Monthly Archives: November 2014

International Thanksgiving

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When I first started volunteering as an English as a Second Language (ESL) teacher with international students, I realized I had the exciting opportunity to not only teach them English, but also United States customs. At the same time, I was able to learn about the students’ native languages and customs (ranging from Chinese to Japanese to Spanish to Arabic).

When Thanksgiving came around, I wanted to teach my students about Thanksgiving because of its significance in the United States. I also wanted to learn about international holiday customs, so I decided to plan an international Thanksgiving potluck. I invited the students over for dinner, where each student brought a favorite dish from his/her home country. 283199_10151332017879524_1675504135_n Everyone who attended explained his/her favorite dish, its significance to his/her home country, and how he/she would celebrate holidays with family and friends. It was an enlightening experience to not only learn about each other’s differences, but also to learn about the many similarities we experienced across borders. I became inspired to think globally any time I celebrate a holiday. I also realized that while our customs and the meanings of holidays may differ throughout the world, we are all united by our love for family, friends, good food, and quality time together. 283269_10151332017904524_85080305_nInspired to have an international Thanksgiving? One great idea is to invite your friends over for “friendsgiving” and have them bring a dish that represents their heritage. I also found this article with international recipes to give you ideas: 10 International Dishes for Thanksgiving. Below is one of my favorite points from the article:

“America is a country of immigrants, so it’s only fitting that we include international dishes in our national day of thanks. Doing so will not only enhance the standard Thanksgiving menu, it’ll help you learn about other cultures. Or just give you an excuse to eat pasta on Turkey Day. Either way, you win!”

I hope this post reminds you of the inspirNational mindset to think global and act local.  I would love hear stories about how you celebrate international Thanksgiving, both in the United States and abroad (in the comments section below). Happy Thanksgiving, everyone!

Attitude of Gratitude

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Source: Natural Solutions Magazine

Source: Natural Solutions Magazine

‘Tis the season to be grateful. Or I like to think of it as the time of year to remember that we should be grateful every day. An attitude of gratitude has helped me stay optimistic throughout my life, see the good in others, appreciate the small things, and make the most of each day.

I realize, though, that it is challenging to always have this attitude, so I began to research how to be grateful.

Oprah’s November 2014 Magazine featured an insightful exercise to help us cultivate an attitude of gratitude. Below is an image of the exercise that I found on the Silver Threading blog (it’s a fun exercise to try!):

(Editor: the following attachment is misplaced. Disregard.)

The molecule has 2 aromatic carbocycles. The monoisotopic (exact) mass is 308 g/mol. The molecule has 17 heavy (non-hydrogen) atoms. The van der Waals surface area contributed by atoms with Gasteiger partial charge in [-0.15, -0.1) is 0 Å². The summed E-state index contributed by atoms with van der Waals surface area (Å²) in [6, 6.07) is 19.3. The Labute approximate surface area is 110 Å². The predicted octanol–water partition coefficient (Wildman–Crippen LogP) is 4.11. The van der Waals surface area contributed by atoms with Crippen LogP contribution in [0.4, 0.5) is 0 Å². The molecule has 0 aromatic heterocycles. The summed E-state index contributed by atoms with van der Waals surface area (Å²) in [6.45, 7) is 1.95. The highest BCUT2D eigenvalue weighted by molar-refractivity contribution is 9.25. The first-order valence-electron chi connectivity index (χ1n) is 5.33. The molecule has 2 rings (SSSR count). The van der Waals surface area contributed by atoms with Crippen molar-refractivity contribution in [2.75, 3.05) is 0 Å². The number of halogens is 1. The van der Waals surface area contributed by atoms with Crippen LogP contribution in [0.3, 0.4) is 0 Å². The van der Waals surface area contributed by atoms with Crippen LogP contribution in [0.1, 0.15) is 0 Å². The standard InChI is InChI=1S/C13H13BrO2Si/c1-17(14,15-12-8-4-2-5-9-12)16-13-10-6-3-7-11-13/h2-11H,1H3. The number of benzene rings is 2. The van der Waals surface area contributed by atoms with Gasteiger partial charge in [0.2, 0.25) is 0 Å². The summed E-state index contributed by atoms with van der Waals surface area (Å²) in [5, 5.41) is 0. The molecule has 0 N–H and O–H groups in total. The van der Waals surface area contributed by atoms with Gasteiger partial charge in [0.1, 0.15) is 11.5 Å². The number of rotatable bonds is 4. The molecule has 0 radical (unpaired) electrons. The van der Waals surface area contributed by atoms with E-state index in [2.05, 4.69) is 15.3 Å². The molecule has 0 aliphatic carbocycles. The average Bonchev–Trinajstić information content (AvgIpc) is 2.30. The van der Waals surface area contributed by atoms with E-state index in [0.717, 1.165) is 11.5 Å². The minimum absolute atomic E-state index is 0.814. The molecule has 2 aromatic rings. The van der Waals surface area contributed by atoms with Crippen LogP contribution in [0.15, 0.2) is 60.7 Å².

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In addition, Jamelle Sanders wrote an inspiring article with Powerful Lessons in Gratitude. She explains how gratitude leads to success, keeps us humble, and helps us find more meaning in life.

Applying these concepts to my life, I realize more and more each day that I should be grateful. With Thanksgiving just four days away (can you believe it?), I am reminded to reflect on all the changes that have occurred over the past year. I am grateful to have time to notice these changes and how I have grown as a person. I am grateful for my loving family and friends, who have been supportive every step of the way. I am grateful for my boyfriend, who has helped me learn about love, relationships, and how special it is to be able to experience the adventures of life while growing with another person. I am grateful for the opportunity to work in sustainability consulting, where I have been exposed to several industries and learned how companies can have a positive impact on their employees, the community and the environment. I am grateful for the flexibility to have work/life balance, which has helped me practice new skills outside of the office, such as yoga and cooking. I am grateful for the ability to travel and find ways to make it affordable, which has encouraged me to learn about the world and apply lessons in my daily life. Last, but not least, I am grateful for this blog, which has enabled me to pause and reflect on my own life, capture thoughts from those who inspire me, and (hopefully) inspire others as well. Thank you for supporting my blog by reading this post!

As we approach Thanksgiving, it is important for us to take a step back and think about everything that brings us joy and makes us who we are today. What are you grateful for? How can you have an attitude of gratitude this year?

Why Travel? Part Three

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One World 365 uses imagery to provide great insights about the benefits of travel through working, volunteering, and vacationing abroad. Below I captured some of my favorite quotes and images about travel that I have recently found.

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Go on adventure. Take risks. Dream BIG!

Go on an adventure. Take risks. Dream BIG!

 

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“One day you will wake up and there won’t be any more time to do the things you’ve always wanted. Do them now.” -One World 365. For me, that means to explore the world and not hold back!